#### Eric Jin · August 2, 2019 at 12:52 pm

Ohhhhhhhhhhh python XD
BTW, your function at 10:00 will break down at 1000, unless you “sys.setrecursionlimit(2147483647)''

#### Syaoran Code · August 3, 2019 at 6:13 am

that's so cool, now I can solve it even many disks

#### Mgtow Values · August 4, 2019 at 8:54 pm

The problem with all teleological explanations is one must arrive and look back and then say hey "we were always headed towards here". Occasionally, people do this in their minds.

#### John Brocksman · August 9, 2019 at 4:51 pm

Fuck I spent the last 30min using 6 blocks and I just realized I only needed 5, I solved 5 in like 10 minutes fml

#### Wa55abi · August 10, 2019 at 11:37 am

The colours of the binary digits are in opposite direction to the disc colours 🙂 Never the less, great video!

#### Kaczankuku · August 11, 2019 at 2:39 pm

You deal with Sierpiński triangle a long time so you finally should learn how to correct pronounce his name. I hear still the same your anglosaxon "r" and you miss the initial sound so called in Polish soft "s".
https://en.wikipedia.org/wiki/Wac%C5%82aw_Sierpi%C5%84ski – check this out.

#### Proxy · August 14, 2019 at 11:33 am

4:10 but why reist? it is 10… just in base2.
the defintion of what 10 is is based on the base used, but it can still be called ten and be correct. so a 10 in octal is completely different than a 10 in hexadecimal for example. but they are still called the same.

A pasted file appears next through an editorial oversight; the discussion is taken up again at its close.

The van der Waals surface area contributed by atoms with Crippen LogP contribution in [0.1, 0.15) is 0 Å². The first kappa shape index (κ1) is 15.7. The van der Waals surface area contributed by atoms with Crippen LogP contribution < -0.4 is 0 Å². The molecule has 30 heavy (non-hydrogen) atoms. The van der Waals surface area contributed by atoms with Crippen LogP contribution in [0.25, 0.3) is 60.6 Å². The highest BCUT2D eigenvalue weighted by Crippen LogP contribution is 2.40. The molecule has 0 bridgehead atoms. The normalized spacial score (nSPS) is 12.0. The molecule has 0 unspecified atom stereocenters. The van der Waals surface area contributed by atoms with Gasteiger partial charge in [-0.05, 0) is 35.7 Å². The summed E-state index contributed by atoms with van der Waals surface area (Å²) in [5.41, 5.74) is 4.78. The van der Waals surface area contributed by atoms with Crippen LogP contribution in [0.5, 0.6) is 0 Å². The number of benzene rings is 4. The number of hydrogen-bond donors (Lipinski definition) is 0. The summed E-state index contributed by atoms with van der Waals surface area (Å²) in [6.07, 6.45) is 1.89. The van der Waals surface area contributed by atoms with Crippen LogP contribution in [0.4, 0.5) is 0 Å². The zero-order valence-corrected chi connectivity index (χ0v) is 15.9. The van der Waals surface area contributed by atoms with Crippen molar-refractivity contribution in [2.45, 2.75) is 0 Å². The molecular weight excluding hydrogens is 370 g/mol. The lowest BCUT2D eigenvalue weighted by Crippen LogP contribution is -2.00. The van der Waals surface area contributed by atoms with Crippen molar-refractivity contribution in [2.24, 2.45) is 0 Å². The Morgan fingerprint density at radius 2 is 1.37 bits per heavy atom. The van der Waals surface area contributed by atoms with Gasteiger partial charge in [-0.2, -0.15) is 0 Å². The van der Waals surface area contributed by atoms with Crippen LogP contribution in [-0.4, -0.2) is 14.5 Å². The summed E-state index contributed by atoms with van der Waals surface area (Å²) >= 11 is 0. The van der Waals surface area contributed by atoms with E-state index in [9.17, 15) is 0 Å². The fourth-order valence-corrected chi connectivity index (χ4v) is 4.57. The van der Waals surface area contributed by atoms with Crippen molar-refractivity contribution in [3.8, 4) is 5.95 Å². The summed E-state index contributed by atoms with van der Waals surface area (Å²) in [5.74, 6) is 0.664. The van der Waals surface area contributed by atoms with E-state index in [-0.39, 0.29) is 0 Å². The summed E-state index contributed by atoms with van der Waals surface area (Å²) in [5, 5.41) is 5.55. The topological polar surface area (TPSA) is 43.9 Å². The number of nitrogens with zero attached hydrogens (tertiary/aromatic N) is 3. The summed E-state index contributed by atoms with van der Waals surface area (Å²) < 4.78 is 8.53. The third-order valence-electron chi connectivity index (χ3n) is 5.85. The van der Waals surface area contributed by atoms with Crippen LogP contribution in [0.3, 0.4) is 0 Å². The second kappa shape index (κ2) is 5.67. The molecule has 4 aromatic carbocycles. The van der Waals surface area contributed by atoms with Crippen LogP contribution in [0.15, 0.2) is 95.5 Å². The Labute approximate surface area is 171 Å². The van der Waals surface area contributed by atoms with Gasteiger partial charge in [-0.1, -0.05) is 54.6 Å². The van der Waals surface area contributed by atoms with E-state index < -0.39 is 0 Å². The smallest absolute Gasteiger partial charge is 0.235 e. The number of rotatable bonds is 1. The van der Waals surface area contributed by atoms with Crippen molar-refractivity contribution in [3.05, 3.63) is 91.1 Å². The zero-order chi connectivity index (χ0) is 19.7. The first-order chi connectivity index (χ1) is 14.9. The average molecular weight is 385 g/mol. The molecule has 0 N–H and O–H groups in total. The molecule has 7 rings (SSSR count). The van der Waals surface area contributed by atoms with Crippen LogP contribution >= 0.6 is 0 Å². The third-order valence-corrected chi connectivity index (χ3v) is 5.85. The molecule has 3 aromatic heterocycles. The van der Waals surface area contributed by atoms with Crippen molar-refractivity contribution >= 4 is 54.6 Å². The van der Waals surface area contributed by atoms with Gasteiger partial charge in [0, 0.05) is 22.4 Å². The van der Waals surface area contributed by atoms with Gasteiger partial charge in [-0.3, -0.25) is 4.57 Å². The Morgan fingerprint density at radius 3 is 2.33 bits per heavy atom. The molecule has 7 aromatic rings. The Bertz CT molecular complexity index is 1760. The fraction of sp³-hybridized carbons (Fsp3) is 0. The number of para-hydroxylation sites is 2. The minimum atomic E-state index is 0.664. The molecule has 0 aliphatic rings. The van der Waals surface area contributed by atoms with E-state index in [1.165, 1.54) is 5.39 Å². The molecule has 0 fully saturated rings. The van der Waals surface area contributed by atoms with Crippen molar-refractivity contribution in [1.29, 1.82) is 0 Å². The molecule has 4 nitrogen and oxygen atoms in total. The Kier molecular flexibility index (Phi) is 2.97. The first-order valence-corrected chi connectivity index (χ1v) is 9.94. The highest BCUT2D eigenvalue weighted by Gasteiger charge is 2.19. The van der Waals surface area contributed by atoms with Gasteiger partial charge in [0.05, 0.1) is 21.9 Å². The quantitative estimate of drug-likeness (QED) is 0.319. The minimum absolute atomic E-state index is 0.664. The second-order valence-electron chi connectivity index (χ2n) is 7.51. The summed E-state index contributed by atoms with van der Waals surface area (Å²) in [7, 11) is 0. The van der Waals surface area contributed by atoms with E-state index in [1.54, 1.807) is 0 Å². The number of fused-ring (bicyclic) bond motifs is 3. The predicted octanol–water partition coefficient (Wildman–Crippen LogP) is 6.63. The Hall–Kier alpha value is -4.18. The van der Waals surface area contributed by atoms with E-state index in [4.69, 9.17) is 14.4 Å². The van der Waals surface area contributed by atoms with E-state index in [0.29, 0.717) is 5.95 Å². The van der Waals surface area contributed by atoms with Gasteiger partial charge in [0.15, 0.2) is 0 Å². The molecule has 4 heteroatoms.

#### Rask R · August 15, 2019 at 6:51 pm

Is this even considered a puzzle? You just need to do first legal move available without repeating positions and that's it. No thinking at all

#### Tyom Sahakyan · August 16, 2019 at 12:36 pm

do the same with 3 discs 🙅🏻‍♂️

#### TinyFoxTom · August 19, 2019 at 3:57 pm

I came across this pattern frequently (no pun intended) while creating a computer in Minecraft. When laying down wire for 2^(n+1) addresses, the 1's place in the address looks like a sine wave of frequency f, the 2's place has a frequency of f/2, and the 2^n's place has a frequency of 2^-n*f. I never thought to apply it to the Towers of Hanoi, though. It also shows up in the rules of cellular automata. Minecraft is technically a cellular automata, but the address pattern wasn't dependent on that fact.

#### Anthony Nguyen · August 20, 2019 at 1:48 pm

realizes I could solve tower of Hanoi when I was younger and realizes I might not be a genius

Towers of Hanoi!

#### bauagan · August 31, 2019 at 12:28 am

If I didn't grow up with so called western world numbers, I'd find this video severely informative ;D I love this planet ;D

#### Nguyen Chester · August 31, 2019 at 5:50 am

what does this have to do with Hanoi?

#### Antonio Sraffa · September 2, 2019 at 7:52 pm

Visual example of backwards induction, its ties to mathematical induction, and showing off the use for binary to manipulate two-state models…and none of that was even center-stage in this (or the next) video.

We are not worthy!!!!

τ⚔π

#### Ben D. Manevitz · September 6, 2019 at 4:48 pm

Minor quibble – you should be more clear that the rule for flipping the 2^0 bit is different than all the other bits. The 2^0 bit moves — naming the posts 0-1-2 left-to-right — in a (+1 mod 3) pattern, while the other bits go to "whichever one they can without breaking the other rules of the game."

The rule itself is necessary because unlike the other bits the 2^0 bit has choices. For instance, when you're going from 011 to 100, the 2^0 bit could go on top of either post 0 or 2. Putting it on post 2 is correct move, but putting it on post 0 doesn't violate any rule of the game.